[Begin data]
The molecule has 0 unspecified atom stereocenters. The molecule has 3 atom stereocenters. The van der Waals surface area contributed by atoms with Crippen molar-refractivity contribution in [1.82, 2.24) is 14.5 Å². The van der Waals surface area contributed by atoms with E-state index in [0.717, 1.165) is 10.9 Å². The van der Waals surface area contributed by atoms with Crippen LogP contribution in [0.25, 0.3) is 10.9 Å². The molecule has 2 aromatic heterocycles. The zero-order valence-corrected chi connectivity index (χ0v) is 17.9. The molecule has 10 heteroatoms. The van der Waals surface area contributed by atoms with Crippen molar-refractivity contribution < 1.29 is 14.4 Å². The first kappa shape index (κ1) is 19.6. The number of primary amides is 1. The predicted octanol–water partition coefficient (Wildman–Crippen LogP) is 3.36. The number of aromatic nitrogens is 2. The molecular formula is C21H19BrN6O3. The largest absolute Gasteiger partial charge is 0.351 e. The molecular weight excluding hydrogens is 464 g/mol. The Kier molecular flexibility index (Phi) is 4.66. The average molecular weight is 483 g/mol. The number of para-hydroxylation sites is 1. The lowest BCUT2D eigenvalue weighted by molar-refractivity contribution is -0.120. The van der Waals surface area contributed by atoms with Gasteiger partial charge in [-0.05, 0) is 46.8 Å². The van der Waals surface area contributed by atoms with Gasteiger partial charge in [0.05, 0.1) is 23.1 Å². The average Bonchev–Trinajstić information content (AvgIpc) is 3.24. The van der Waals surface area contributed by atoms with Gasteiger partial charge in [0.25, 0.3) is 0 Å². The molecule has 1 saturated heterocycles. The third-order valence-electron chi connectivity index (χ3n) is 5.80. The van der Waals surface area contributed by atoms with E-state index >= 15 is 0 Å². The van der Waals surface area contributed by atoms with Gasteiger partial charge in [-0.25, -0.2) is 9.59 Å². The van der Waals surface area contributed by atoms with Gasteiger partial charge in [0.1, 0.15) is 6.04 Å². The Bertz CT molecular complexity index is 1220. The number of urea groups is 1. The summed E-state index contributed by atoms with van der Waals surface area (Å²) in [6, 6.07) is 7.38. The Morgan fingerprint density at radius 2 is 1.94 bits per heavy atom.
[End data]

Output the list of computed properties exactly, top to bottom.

The molecule has 0 unspecified atom stereocenters. The molecule has 3 atom stereocenters. The van der Waals surface area contributed by atoms with Crippen molar-refractivity contribution in [1.82, 2.24) is 14.5 Å². The van der Waals surface area contributed by atoms with E-state index in [0.717, 1.165) is 10.9 Å². The van der Waals surface area contributed by atoms with Crippen LogP contribution in [0.25, 0.3) is 10.9 Å². The molecule has 2 aromatic heterocycles. The zero-order valence-corrected chi connectivity index (χ0v) is 17.9. The molecule has 10 heteroatoms. The van der Waals surface area contributed by atoms with Crippen molar-refractivity contribution < 1.29 is 14.4 Å². The first kappa shape index (κ1) is 19.6. The number of primary amides is 1. The predicted octanol–water partition coefficient (Wildman–Crippen LogP) is 3.36. The number of aromatic nitrogens is 2. The molecular formula is C21H19BrN6O3. The largest absolute Gasteiger partial charge is 0.351 e. The molecular weight excluding hydrogens is 464 g/mol. The Kier molecular flexibility index (Phi) is 4.66. The average molecular weight is 483 g/mol. The number of para-hydroxylation sites is 1. The lowest BCUT2D eigenvalue weighted by molar-refractivity contribution is -0.120. The van der Waals surface area contributed by atoms with Gasteiger partial charge in [-0.05, 0) is 46.8 Å². The van der Waals surface area contributed by atoms with Gasteiger partial charge in [0.05, 0.1) is 23.1 Å². The average Bonchev–Trinajstić information content (AvgIpc) is 3.24. The van der Waals surface area contributed by atoms with Gasteiger partial charge in [0.25, 0.3) is 0 Å². The molecule has 1 saturated heterocycles. The third-order valence-electron chi connectivity index (χ3n) is 5.80. The van der Waals surface area contributed by atoms with E-state index >= 15 is 0 Å². The van der Waals surface area contributed by atoms with Gasteiger partial charge in [-0.25, -0.2) is 9.59 Å². The van der Waals surface area contributed by atoms with Gasteiger partial charge in [0.1, 0.15) is 6.04 Å². The Bertz CT molecular complexity index is 1220. The number of urea groups is 1. The summed E-state index contributed by atoms with van der Waals surface area (Å²) in [6, 6.07) is 7.38. The Morgan fingerprint density at radius 2 is 1.94 bits per heavy atom.